Structures of Life
Investigation 4: Meet the Land Snail
The Snail Pull
Students attach loads to snails and discover how much mass a snail can pull; they then compare that load to the mass of the snail itself.
1.3.L. Describe how an organism's behavior and ability to survive is influenced by its environment, other life forms, and availability of food and/or other resources.
2.1.5 Record and report observations, explanations, and conclusions using oral and written expression.
3.1.1 Understand that all scientific observations should be reported accurately even when they contradict expectations.
The structures of animals have particular functions that help the animal survive.
The shell of the land snail helps protect it during dry conditions.
The soft, moist foot of a land snail allows it to move and stick to a variety of surfaces.
1. Make sure snail shells are dry before attaching thread. Duct tape works best for keeping the thread attached.
2. Placing all snails on a large table or two large tables make it more fun to watch.
3. Placing carrots in front of snails can help with the snail pull. We call it a "race" to make it more exciting.
4. Keep the water bottle handy because spraying a snail lightly can help it move and make it a little more exciting.
5. As the snails move, add more washers to see how strong each snail is. You will be surprised that 6 or 7 washers will not affect the movement of the larger snails.
6. During this lesson is a good time to let small groups go and measure their plants and observe the crayfish.
A snail pulling a washer on its own. Add more washers as the snail moves across the table.
If the snail won't move, try spraying it with water or place a carrot in front of the snail. Keep moving the carrot away as the snail approaches it.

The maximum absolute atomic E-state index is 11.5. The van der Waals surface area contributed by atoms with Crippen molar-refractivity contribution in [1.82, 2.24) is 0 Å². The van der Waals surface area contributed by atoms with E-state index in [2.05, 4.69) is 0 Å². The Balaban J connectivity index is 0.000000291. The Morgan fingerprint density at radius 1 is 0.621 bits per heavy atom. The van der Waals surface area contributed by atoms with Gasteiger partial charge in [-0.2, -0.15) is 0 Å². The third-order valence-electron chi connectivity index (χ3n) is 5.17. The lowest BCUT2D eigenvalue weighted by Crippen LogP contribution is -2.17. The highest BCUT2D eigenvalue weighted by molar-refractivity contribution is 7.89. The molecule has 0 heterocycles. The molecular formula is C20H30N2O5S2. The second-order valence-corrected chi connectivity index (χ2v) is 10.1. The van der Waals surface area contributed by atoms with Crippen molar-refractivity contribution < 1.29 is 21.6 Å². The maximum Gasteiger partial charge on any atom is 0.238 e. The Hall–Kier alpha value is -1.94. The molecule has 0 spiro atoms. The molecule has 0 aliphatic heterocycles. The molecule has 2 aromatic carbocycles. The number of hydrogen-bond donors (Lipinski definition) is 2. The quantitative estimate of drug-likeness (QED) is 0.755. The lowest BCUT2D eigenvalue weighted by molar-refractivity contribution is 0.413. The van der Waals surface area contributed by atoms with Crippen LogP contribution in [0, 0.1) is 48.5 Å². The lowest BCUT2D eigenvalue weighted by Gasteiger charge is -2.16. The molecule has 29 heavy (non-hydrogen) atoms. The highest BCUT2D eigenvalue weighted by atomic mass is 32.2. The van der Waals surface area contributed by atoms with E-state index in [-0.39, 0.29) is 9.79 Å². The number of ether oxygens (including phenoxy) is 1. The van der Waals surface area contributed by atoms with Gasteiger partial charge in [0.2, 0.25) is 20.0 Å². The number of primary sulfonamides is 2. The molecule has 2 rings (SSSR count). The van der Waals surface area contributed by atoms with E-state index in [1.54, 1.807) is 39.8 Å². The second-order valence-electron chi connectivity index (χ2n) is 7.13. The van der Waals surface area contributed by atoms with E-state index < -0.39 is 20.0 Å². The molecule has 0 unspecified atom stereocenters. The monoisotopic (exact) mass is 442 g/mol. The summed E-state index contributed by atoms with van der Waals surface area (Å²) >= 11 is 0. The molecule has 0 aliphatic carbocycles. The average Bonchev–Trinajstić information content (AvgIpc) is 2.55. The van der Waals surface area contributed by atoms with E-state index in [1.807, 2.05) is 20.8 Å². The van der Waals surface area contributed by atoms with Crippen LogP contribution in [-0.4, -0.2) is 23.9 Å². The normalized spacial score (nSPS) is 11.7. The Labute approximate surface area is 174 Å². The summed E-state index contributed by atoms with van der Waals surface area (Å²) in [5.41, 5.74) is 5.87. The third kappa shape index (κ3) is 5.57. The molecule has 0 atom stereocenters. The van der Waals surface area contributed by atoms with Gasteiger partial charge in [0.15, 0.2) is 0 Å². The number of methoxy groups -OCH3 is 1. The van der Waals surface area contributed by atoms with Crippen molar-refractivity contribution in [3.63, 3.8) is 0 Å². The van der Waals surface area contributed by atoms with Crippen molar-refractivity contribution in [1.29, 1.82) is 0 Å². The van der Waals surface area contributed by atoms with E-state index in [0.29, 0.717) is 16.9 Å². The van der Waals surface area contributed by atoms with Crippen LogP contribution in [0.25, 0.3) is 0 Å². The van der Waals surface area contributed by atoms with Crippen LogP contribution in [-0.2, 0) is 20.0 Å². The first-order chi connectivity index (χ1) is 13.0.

1. Keep all materials at the station at which the students are working. Let the students go to each workstation and explore.
2. Set rules and guidelines for observing the animals during non-science times.
3. Keep Moving! If you are constantly moving, it will keep everyone on task.
4. Watch for the child who may want to experiment with the snail and hurt it.
5. If you are not paying attention, snails may go to the edge of a table and end up dangling. Make sure that students don't attempt to place the snail in the hanging position.
1. You can lengthen or shorten the time on any lesson.
2. Use pages 2 & 3 to help guide further inquiry at the end of every part.
3. If students are afraid of touching crayfish, use 2 plastic spoons to scoop them up to place into the basins. If they are afraid of touching the snails, use plastic gloves.
4. Give students time to discuss their observations with each other.
5. Keep word banks and content inquiry charts up so students can see and have more time to copy later, if needed. It's nice if you can keep them up all the time and just add to them as you go.
6. Remember that you are now observing the plants, crayfish and snails. Set up a schedule that won't require a lot of class time.
1. Have students reflect on the day's lesson in their journal.
2. Start and finish each lesson with a KWLQ chart. ("What do I know?" "What do I want to know?" "What have I learned?" and "Are there any more questions to investigate?")
3. Have students write all word banks and inquiries in their journals.
Read FOSS's Science story A Chance Encounter.
Check the Resources section of the teacher's guide for more reading suggestions, or the literature link on this site.